Brainstrummings from a Bug-Eyed Bookworm

Tiff is a PhD student in English literature at UC-Berkeley. She takes no prisoners, bars no holds, holds no bars.

Friday, August 22, 2008

A Chinese Princess in Papua and the Spice Islands: Parts 1-3

I've been posting these on facebook, but someone said I should post them to my blog too. They're episodes of my trip this summer with PM to Papua and the Spice Islands in Indonesia. Here are installments 1-3.


I lived in Indonesia for six years and my family is Indonesian-Chinese. This bit of information about myself usually means that I automatically acquire cultural cache at social gatherings in the United States. All of a sudden, I’m cosmopolitan and enlightened. I “bring a different voice to the table.” My “unique cultural perspective” becomes something of high estimation. In Indonesia, of course, living in Indonesia for six years is far from anything remarkable. Some Indonesians (unbelievably!) have lived in Indonesia for more than ten! Even in Singapore, where I spent eight years of my life, and where the mother’s side of my family still resides, living in Indonesia hardly brands you as an exotic. But in the good old U.S. of A, surrounded by good old citizens of said good old nation, I become a special little snowflake. It’s actually kind of nice.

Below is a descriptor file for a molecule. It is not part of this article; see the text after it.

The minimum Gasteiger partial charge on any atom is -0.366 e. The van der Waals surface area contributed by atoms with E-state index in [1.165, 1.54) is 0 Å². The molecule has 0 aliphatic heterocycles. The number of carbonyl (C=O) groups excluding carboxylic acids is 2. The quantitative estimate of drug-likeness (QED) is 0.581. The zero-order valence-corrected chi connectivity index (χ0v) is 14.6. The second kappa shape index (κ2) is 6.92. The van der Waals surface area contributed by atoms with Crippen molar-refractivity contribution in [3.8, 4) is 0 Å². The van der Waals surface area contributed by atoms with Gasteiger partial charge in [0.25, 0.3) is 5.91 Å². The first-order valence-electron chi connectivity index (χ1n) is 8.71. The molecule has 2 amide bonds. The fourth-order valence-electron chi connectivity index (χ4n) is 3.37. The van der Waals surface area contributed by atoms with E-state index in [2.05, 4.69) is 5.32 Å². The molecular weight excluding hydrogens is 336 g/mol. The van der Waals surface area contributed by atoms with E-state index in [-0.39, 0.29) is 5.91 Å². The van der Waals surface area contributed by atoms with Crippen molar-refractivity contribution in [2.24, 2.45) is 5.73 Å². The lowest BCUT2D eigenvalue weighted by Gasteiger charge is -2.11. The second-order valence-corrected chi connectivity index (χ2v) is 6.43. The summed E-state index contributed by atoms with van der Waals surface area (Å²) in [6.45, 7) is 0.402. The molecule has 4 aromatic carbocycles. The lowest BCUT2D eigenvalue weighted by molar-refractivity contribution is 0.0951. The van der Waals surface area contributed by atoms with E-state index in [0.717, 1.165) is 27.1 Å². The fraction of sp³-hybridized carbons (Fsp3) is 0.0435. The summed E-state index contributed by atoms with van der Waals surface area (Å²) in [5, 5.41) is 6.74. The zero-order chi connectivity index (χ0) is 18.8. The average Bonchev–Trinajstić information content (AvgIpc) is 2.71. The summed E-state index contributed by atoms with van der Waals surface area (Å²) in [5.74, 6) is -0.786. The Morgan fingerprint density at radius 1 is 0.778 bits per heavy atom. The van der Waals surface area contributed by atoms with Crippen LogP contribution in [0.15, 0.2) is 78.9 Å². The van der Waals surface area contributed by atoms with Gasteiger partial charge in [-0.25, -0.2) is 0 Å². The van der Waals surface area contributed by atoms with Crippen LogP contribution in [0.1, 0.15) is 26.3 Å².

However, what many people don’t realise is that almost all of those six years in Indonesia were spent either a) at the expensive private international school I attended, b) inside shopping malls, c) watching rented movies on laser-disc at home*, d) napping in air-conditioned cars en route to school, mall, or home. The Indonesian-Chinese segment of the populace is a minority, but holds most of the country’s wealth: a situation which tends to build resentment among the majority Pribumi (native) population, who bear most of the country’s poverty. Indonesian-Chinese are more often than not well-to-do by Indonesian standards, and at the very least, middle-class. And in Indonesia, where labour is cheap, being middle-class gets you a driver, a maid, and a lot of obsequious cringes and bows from everyone serving you.

In short, my six years in Indonesia were a very sheltered six years spent as a sort of Chinese princess who kept to the air-conditioned indoors in the capital city. Since I went to a school with an English-language curriculum, and since my parents spoke English to us, I had no need to learn any Indonesian apart from telling the maid I what I wanted to eat, or asking the waiter for a glass of iced tea. I only learned Bahasa Indonesia well enough to converse and read when I started graduate school at UC-Berkeley. Let’s be honest here: six years in a foreign country without learning the language properly….that’s pretty pathetic.